Upon further review: The accolades that had escaped Nelson through the 2013 season are now officially part of his resume. Nelson set career highs in receptions and yards, finishing in the top seven in the NFL rankings in both categories. He was second in the league with 13 touchdowns, as well, though it fell short of the 15 he scored in 2011. All of that contributed to Nelson being named a second-team All-Pro and earning a trip to his first Pro Bowl.

Nelson became the Packers' all-time single-season leader with 1,519 receiving yards, topping the franchise's previous record of 1,497 set by Robert Brooks in 1995. Rodgers said Nelson "probably had one of the quieter 1,500-yard seasons that the league has seen."

That record pace began in Week 2 when Nelson surpassed his previous single-game career high by recording 209 receiving yards. That included catching an 80-yard touchdown that was the winning score in a surprisingly close game. In typical Nelson fashion, though, he expected even more of himself. "I left some plays out there, honestly," Nelson said after the win over the Jets. "I had some opportunities to make more plays and didn't do it."

Through two games, Nelson already had 30 targets. Yeah, I think that would qualify for being "option 1A" in a post-Jennings, post-Jones, post-Finley Packers world. Mike McCarthy said there was "no issue from our end of it," with Nelson adding, "I don't think we're going to worry about the targets, to be honest with you."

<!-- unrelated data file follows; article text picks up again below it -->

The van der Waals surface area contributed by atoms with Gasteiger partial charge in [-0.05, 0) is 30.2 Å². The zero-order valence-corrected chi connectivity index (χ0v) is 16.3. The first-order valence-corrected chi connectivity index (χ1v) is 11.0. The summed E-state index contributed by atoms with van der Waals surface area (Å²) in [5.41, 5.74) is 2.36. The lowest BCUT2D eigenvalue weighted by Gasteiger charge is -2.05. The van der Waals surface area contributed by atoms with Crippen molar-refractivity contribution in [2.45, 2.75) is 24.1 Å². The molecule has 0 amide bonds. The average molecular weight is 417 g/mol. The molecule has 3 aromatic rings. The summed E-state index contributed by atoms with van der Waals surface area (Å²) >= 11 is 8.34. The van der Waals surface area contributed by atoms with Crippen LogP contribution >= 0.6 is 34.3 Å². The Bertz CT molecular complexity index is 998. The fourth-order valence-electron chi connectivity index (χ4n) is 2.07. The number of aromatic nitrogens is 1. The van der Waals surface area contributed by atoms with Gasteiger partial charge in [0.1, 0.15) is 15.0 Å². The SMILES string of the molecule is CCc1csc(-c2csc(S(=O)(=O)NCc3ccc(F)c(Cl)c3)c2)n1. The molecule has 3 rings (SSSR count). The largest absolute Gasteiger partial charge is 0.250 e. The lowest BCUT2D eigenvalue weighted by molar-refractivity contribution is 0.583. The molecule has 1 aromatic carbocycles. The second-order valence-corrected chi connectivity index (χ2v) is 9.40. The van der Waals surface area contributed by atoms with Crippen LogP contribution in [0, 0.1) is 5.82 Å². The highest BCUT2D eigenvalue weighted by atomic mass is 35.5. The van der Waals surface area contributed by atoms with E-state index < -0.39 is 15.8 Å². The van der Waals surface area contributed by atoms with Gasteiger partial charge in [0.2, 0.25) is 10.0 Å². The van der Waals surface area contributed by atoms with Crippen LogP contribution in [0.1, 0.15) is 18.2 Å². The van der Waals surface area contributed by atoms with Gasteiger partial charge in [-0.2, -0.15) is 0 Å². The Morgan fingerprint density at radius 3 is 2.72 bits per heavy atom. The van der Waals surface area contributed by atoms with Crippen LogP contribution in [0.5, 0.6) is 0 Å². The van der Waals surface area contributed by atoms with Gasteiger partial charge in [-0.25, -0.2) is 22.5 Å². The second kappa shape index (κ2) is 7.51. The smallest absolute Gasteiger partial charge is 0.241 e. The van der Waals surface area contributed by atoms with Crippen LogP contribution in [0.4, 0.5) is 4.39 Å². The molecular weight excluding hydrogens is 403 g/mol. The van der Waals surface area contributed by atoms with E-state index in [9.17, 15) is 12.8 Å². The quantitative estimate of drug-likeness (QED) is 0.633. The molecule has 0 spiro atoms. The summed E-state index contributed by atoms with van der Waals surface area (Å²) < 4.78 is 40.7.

Late in the season, Nelson struggled when facing physicality from opposing defenses. The Week 15 loss in Buffalo that cost Green Bay the No. 1 seed in the NFC playoffs would have almost certainly been a Packers win had Nelson come down with a catch that he makes 99 times out of 100. Instead of a 94-yard touchdown, Nelson let a perfect pass from Rodgers go between his hands and fall to the ground. All drops are not created equal, and that was a big one.

However, that one play doesn't take away from what was otherwise one of the best season-long performances by any NFL wide receiver. Nelson's leadership was incredibly valuable for Green Bay, too, with players naming him one of the postseason captains on offense (along with Rodgers).

Overall 2014 grade: A

Status for 2015: One-hundred percent chance of being on the Packers' active roster to begin the 2015 season. The contract extension Nelson signed in July 2014 officially begins when the 2015 season gets underway. Nelson will turn 30 years old on the last day of May, and that can be a somewhat dangerous age for a skill-position player. But there have been no signs of Nelson slowing down yet. In fact, he's only been getting better with age so far. That will change at some point, but there's no reason to think it happens in 2015. With the return of newly re-signed Randall Cobb to take some pressure off of him, Nelson will have every chance to once again put up a 1,500-yard season.

Next: Defensive lineman Mike Pennel